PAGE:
New revenue streams and smart solutions for hoteliers - Insights
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New revenue streams and smart solutions for hoteliers

New revenue solutionsThe global COVID-19 pandemic has brought a dramatic shift in guests’ needs and wants. To respond effectively to them, hotel businesses need to reimagine their customer experience and find new ways how to get trust back.

According to the Deloitte survey, it is the trust that can help organizations to recover and rebuild in the near term, and thrive in the long term. To encourage people to get out of the house and travel again, hoteliers must adopt strict cleaning policies as 72% of respondents said it’s extremely important to see them in every place they visit.

Source: https://www2.deloitte.com/content/dam/Deloitte/ca/Documents/consumer-industrial-products/ca-future-of-hospitality-pov-aoda-en.pdf

Major hotel chains have already developed new health and safety standards to demonstrate their commitment to cleanliness, namely Hilton’s CleanStay initiative or Marriott Cleanliness Council. And this strategy worked well for them. According to the 2020 BTN Hotel Brand Survey, corporate travelers rated Marriott and Hilton as the top brands. They scored highest for having clean, appealing, and well-maintained accommodations. 

Beyond adopting hygiene strategy, we’re seeing a creation of a new category “bleisure” — a blend of business and leisure. People are increasingly tired of working from home and look for a place to spend a few hours in peace and quiet. To meet the customers’ demand, hoteliers are developing new initiatives like “Working from the Hotel” (WFH), already launched by Accor, Hilton, and Marriott.

As of now, many hoteliers consider business travelers as a ‘stepping stone’ in their recovery. For example, Marriott organized a hybrid virtual and in-person event “Connect with Confidence” at The Ritz-Carlton, Tysons Corner in Virginia to present its reimagined processes and meeting spaces. 

In today’s environment, identifying new revenue streams and applying intelligent solutions have become a top priority for hoteliers. Below, we will deep-dive into these income sources to address the current concerns of the hotel industry and help find some business ideas for making extra money.

Focus on business travelers and remote workers

Almost everyone now works away from an office, and experts expect that hybrid models of remote work will remain after the COVID-19 passes. According to the NABE survey, nearly 80% of people said their companies had adopted some form of remote work post-crisis. It is already known that Google will keep its employees home until the summer of 2021 while Facebook and Twitter allowed their staff to work remotely permanently.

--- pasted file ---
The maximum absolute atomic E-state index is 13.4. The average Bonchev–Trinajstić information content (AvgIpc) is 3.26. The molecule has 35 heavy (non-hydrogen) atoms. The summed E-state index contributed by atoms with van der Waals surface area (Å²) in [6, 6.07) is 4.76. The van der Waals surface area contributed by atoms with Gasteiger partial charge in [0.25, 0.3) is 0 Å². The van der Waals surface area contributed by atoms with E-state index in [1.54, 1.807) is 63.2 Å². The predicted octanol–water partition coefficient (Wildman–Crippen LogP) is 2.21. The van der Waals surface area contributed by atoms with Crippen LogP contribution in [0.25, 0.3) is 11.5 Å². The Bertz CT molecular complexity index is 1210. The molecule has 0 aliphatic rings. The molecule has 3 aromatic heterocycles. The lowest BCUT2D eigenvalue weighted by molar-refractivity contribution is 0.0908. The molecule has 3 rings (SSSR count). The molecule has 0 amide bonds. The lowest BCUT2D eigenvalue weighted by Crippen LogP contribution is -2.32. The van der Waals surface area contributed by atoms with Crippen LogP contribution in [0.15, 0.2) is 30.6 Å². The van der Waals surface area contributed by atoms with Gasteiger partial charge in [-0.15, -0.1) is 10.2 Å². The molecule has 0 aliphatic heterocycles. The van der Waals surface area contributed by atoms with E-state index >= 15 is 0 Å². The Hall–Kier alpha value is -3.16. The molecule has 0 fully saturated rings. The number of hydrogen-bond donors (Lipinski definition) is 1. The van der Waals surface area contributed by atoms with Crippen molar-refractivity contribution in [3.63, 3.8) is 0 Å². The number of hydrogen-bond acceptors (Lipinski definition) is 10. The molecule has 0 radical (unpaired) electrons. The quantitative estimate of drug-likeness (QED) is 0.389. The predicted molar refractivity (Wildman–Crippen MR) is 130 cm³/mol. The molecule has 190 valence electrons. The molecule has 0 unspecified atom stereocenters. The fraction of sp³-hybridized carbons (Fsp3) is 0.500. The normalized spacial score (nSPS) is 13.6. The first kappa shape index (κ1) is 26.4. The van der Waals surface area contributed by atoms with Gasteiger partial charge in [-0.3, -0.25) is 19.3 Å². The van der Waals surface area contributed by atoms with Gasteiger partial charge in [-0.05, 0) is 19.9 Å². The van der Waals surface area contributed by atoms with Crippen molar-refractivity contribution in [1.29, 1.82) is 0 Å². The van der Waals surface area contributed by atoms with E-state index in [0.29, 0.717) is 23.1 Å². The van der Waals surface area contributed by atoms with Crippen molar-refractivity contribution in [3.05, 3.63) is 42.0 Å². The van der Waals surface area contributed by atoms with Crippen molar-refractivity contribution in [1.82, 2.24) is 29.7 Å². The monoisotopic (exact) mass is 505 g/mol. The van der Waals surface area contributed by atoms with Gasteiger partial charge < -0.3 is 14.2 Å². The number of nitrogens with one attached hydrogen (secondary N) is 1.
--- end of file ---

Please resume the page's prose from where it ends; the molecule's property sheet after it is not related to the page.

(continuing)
As many people are tired of working in the same place day in and day out, they started using hotels as day offices or even living there for weeks and more while working. If accommodation providers adapt to remote workers’ needs, they will be able to compensate for the loss of income due to the decline in leisure travelers and short-stay guests. Here is how to achieve this. 

  • Day-use bookings and WFH packages

Day-use bookings are nothing new in the hotel industry. Yet, the coronavirus pandemic propelled it to a whole new level. Big hotel chains like Accor, Hilton, Marriott, and Hyatt are now turning to the Work from the Hotel (WFH) strategy to counter the slump in travel by attracting remote workers. 

The WFH concept has a number of benefits for business people as working from home is not always appropriate for them, while the comfort and the calm of a hotel room can fill the need for a suitable working environment. Some hotels go even further and adapt their room equipment to meet the requirement of the remote worker. For example, the Waldorf Hilton Hotel has partnered with Herman Miller, a luxury furniture design company, to offer guests ‘Work from The Waldorf’ package. In addition to the room, customers get access to  a private and interconnecting luxury office space with premium WIFI, a full HD monitor, keyboard, mouse, microphone, flip chart, and full stationery, etc. 

  • Coworking spaces to address the workspitality trend

Coworking is in demand in post-COVID-19 time. So hoteliers try to capture some of that demand and reimagine their spaces and services for a slice of this market. For example, Accor is creating flexible and community-based coworking spaces with accessible equipment. Also, the chain promotes cross-selling through its loyalty program. It provides guests with the opportunity to work at any of the affiliated Accor partner hotels. 

  • Hybrid virtual meetings spaces, in-person conferences, and events

Every event that happens today is either online or mixed as there are gathering limits. Virtual and hybrid meetings become the norm and are expected to have long-term effects.

Maggie Weaver, director of marketing for the Hilton Sandestin Beach Golf Resort & Spa, said in the interview for Forbes, “The biggest trend we’re seeing these days is in hybrid meetings, where some attendees join in person and others are looped in virtually.” 

Already mentioned “Connect with Confidence” event by Marriott gave us insights into how hybrid virtual and in-person event approach works: